Summary CRISP Visits #3: Ranj

Reaction from Pepijn Rijnbout, PhD candidate at Playful Interactions at TU/e: “The collaboration between science and business was discussed multiple times at the CRISP Visits to Ranj. Ranj is a dynamic company in which most projects do not have a long timespan. In the cooperation with researchers of TU Delft, this provides a new challenge: how to combine this approach with the long-term research projects? Furthermore Ranj develops approaches to incorporate the link with scientific research without loosing the necessary speed in business. I think the CRISP Visits are an example of why it is good to visit companies from time to time, and see how they work, and how this differs from a scientific approach. It might help to create better cooperation and understanding in both directions…”

Ranj (Rotterdam)

Michaël Bas, co-founder and co-owner of serious game company Ranj (partner in the CRISP project G-Motiv) welcomes us. Ranj was founded 1999, when they found a niche in ‘accidental learning’: games that can teach you something. The company currently focuses on Corporate Learning and the care industry.

Together with Johnson & Jonson and Yulius, Ranj developed the game ‘Plan-it Commander’ in order for children with ADHD to practice skills they often lack: time management, planning and prioritising. In order to use these games for therapy, they should be tested in a Randomised Control Trial. Requesting such a trial alone takes three months, which makes this procedure too pricy for most projects. A second project is ‘Teacher in a Box’ for kids with problems with their fine motor skills (5 to 10% of children). Michaël: “The game is based on neuro-motor methods and translates existing exercises into a game.”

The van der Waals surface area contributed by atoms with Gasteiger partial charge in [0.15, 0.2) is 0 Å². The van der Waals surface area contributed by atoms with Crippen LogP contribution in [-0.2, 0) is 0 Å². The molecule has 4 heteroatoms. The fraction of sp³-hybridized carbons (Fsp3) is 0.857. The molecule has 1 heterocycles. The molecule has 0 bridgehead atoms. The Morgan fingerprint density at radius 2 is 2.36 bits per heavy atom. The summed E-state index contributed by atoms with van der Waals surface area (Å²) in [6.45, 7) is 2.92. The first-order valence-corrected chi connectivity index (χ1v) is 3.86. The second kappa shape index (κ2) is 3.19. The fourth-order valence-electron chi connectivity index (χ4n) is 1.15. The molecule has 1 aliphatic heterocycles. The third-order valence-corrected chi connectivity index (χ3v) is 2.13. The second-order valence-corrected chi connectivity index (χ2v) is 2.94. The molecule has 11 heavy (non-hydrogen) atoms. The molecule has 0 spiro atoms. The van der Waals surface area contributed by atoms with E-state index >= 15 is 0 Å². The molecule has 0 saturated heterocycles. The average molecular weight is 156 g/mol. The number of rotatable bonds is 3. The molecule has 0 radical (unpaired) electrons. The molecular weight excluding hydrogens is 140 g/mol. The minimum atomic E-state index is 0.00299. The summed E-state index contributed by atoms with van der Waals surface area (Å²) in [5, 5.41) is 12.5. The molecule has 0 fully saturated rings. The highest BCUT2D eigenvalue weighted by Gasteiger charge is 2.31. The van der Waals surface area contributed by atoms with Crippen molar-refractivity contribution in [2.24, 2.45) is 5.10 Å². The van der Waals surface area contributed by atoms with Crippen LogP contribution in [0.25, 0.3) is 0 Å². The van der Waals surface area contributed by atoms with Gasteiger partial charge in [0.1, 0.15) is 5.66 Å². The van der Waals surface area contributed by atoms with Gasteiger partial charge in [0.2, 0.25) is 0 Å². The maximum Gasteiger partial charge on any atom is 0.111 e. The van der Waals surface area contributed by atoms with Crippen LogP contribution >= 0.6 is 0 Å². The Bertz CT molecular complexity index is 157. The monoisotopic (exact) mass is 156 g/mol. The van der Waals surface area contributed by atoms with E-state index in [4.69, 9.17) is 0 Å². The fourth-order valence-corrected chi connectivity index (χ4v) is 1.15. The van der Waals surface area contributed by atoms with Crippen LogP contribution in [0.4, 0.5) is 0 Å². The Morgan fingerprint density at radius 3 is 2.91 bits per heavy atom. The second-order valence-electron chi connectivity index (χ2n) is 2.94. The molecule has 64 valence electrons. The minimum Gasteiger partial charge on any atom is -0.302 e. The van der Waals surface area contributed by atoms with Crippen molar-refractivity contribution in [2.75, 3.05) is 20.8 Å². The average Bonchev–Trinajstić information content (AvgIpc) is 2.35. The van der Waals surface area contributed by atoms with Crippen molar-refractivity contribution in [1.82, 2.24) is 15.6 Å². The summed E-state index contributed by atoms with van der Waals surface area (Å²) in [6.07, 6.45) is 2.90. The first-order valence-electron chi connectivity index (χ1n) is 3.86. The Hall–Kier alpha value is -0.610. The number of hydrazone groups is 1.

Gamification at Wuppermann Steel

A case we dive a little deeper into is Wuppermann Steel Netherlands. Peter Nauta (game designer at Ranj) explains: “Wuppermann Steel has updated their factory over the last years, now they are ready to take on the human factor. Not only to solve production problems, but also because of the well-being of the personnel. Little changes can prevent big risks.

Valentijn Visch (project leader of G-motiv and professor at TU Delft) explains: “Game designers have a good intuition about what does and doesn’t work or which game elements lead to more team spirit or compliance. In conjunction with science we are researching which elements of games are effective, and how we can use these elements for future research. Niko Vegt (PhD researcher at TU Delft, G-Motiv) researches this in practice at Wuppermann Steel after a round of lab-case studies.” Michaël: “Before we brought Wuppermann in as a case at G-motiv, Ranj was brought in as expert. In a lab-test you can only test basic game techniques, practical research with everything that makes life complicated is never researched.”   

One of the participants asks Valentijn: “Do you think you have found something new?” Valentijn: “In the field of games pratice got ahead of theory. There have been results, but no one knew why a certain method works. There is no real research after the results.” Michaël: “At Ranj we joined CRISP because we have to find out why certain game mechanics work. It wouldn’t be affordable (and takes way too long) to scientifically validate every game. We need proven principles to speed up our work-rate. We need collaborations like CRISP to work more internationally, to work on a bigger scale and charge less for our products.”

Capricious reality
In the cantine of Wuppermann Steel is a touch screen, with real time information about KPIs of the factory. You can immediately see if things are going all right or not. If you click further, you can find out why something is wrong (or not). To stimulate a group dynamic you can only search per group (work shift) not per individual. Valentijn: “Also the type of information is a step towards gamification. Sometimes you give too much information, or the information is too personal, too competitive, which results in missing your goal.” Michaël closes off with: “People do not tend to cover each other’s position at the machines if someone need a toilet break. We discovered that some locations are too cold or too noisy. You wouldn’t invent such a thing as a researcher in a basic research. You need reality to test your research: reality is always capricious.”

More information about the Wuppermann Steel project:

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Frank Stemerding